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St_georges_church_graveyard_Carrington_Greater_ManchesterThe [Apostles’] Creed next mentions, that he “was dead and buried”. Here again it is necessary to consider how he substituted himself in order to pay the price of our redemption. Death held us under its yoke, but he in our place delivered himself into its power, that he might exempt us from it. This the Apostle means when he says, “that he tasted death for every man,” (Heb 2:9). By dying he prevented us from dying; or (which is the same thing) he by his death purchased life for us. But in this he differed from us, that in permitting himself to be overcome of death, it was not so as to be engulfed in its abyss, but rather to annihilate it, as it must otherwise have annihilated us; he did not allow himself to be so subdued by it as to be crushed by its power; he rather laid it prostrate, when it was impending over us, and exulting over us as already overcome. In fine, his object was, “that through death he might destroy him that had the power of death, that is, the devil, and deliver them who through fear of death were all their lifetime subject to bondage,” (Heb 2:14-15).

-John Calvin

black-and-white-chains“La virulencia del pecado solo se revela por completo cuando llega en contacto con la ley.  Entonces la ley extrae todo tipo de deseo y suelta su furia completa contra el poder que procura dominarla.  Lo que se dice en 1 Corintios 15:56 tambien aplica aqui: ‘el poder del pecado es la ley.’  Sin la ley el pecado no hubiera podido incitar en el hombre tanta resistencia y rebeldia.  Por tanto se puede decir que el pecado enga   ̴a al hombre.  Presentando a la ley como el punto final de toda libertad, de la vida misma, el pecado trae al hombre bajo su poder embrujante.  Le promete las mismas cosas que la ley le aparece negar y asi lo guia a la muerte.”

-Herman Ridderbos (1909-2007)

“The virulence of sin only fully works [itself out] when it comes into contact with the law. Then does the law wring out all manner of desire and release its full fury against the power which seeks to curb it. What is said in 1 Corinthians 15:56 also applies here: ‘The power of sin is the law.’ Without the law sin would not have been able to incite man to such resistance and revolt. Hence it may be said that sin deceives man. By presenting the law as the terminating point of all freedom, of life itself, sin brings man under its bewitching power. It promises him the very things of which the law seems to deprive him and thus leads him to death.”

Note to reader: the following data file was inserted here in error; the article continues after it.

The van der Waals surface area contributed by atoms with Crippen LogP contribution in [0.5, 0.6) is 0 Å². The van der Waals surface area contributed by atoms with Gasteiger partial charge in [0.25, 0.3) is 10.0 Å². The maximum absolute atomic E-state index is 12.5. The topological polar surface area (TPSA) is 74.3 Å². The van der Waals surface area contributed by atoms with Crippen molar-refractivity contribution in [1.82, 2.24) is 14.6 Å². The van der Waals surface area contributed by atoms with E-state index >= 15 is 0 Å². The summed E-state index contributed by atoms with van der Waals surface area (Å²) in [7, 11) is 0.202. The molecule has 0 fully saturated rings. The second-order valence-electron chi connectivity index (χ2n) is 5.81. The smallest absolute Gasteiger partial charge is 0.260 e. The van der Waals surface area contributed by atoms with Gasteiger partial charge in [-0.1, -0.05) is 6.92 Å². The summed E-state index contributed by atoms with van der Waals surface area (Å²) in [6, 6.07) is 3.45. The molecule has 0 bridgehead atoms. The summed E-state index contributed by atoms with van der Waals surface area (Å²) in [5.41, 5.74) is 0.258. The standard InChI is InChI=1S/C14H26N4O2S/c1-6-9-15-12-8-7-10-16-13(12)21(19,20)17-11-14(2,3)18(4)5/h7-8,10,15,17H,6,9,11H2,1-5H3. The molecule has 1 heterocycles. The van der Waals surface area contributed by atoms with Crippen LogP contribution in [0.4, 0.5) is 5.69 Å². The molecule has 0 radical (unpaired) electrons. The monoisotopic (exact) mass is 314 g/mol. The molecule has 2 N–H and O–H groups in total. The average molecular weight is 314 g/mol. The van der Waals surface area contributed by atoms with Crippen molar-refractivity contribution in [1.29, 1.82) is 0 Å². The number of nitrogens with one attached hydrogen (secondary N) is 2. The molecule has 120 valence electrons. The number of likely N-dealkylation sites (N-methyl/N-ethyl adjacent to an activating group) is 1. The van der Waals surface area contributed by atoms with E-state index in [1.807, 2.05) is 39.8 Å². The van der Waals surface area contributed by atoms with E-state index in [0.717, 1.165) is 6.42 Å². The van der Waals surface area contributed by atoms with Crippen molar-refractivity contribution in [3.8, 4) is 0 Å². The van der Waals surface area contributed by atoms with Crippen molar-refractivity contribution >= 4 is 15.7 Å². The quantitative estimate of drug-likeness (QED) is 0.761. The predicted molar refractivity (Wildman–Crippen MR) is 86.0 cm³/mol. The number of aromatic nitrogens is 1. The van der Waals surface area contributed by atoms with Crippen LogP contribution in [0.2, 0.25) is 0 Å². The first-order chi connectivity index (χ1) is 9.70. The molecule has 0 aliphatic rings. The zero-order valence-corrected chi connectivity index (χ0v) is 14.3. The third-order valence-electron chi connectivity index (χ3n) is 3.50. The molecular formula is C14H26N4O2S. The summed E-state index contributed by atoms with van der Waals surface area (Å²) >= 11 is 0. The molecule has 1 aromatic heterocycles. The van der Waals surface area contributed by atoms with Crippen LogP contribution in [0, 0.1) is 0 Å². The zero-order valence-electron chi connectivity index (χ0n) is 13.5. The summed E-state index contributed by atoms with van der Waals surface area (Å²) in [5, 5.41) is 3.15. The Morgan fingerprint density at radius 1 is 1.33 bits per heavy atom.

-Herman Ridderbos (1909-2007)

“Y acontecio en los días que gobernaban los jueces, que hubo hambre en la tierra. Y un varón de Beth-lehem de Judá, fué á peregrinar en los campos de Moab, él y su mujer, y dos hijos suyos” (Rut 1:1).

Se pregunto una vez, “Acaso puede salir cosa buena de Nazaret?” Asi de la misma manera, se puede preguntar, acaso puede salir bien de dias tan obscuros y malos los dias “cuando reinaban los jueces?” Despues de todo, aunque la edad de los Jueces fue marcada por victorias heroicas de la parte debil y actos de fuerza sobrehumana, aun eran espiritual y moralmente retrazados. Los dias de los jueces eran dias en que “no habia rey en Israel,” y cuando “cada hombre hizo lo correcto en sus ojos.” Eran dias de idolatria grosera, de guerra civil entre tribus, dias de invacion y ocupacion extranjera, y de abominaciones morales escandalosas. Pero en esos dias, hubo un gran cuento, el relato de Rut. Despues de el Libro de los Jueces sigue esta pequna, preciosa perla, el Libro de Rut. Como un diamante brillando entre lo aspero.

Realmente, es la respuesta al libro de Jueces! “Donde abundo el pecado, abundo mucho mas la gracia.” Aunque Israel habia descendido tan bajo, Dios intervino. Por medio de Rut la Moabita, conversa inesperada al Dios de Abraham, Dios restauro vida. El revivio una familia a la orilla de la extinccion. Y establecio la casa de la cual vino David—y el cimiente de David, el Senor Jesucristo!

Acaso puede salir bien de tiempos tan malos? “Ven y mira.”

“Find the door of your heart, you will discover it is the door of the kingdom of God.”

-John Chrysostom (c. 349-407)

“The last time I saw your father [Cotton Mather] was in the beginning of 1724, when I visited him after my first trip to Pennsylvania. He received me in his library, and on my taking leave showed me a shorter way out of the house through a narrow passage, which was crossed by a beam overhead. We were still talking as I withdrew, he accompanying me behind, and I turning partly towards him, when he said hastily, “Stoop, stoop!” I did not understand him, till I felt my head hit against the beam. He was a man that never missed any occasion of giving instruction, and upon this he said to me, “You are young, and have the world before you; STOOP as you go through it, and you will miss many hard thumps.” This advice, thus beat into my head, has frequently been of use to me; and I often think of it, when I see pride mortified, and misfortunes brought upon people by their carrying their heads too high….”

-Benjamin Franklin, in a letter to Samuel Mather, 1784

* * *

Friend, Benjamin Franklin passes on good advice.  Yet sadly, from what I know if him, he did not stoop far enough.  We as sinners must stoop, indeed, bow down in the dust before God in Christ, begging for mercy. Only when we are hopelessly prostrate in the dust, looking for free and sovereign grace in the blood of Christ, can we be lifted up and spared for time and eternity.  So stoop, sinner, stoop!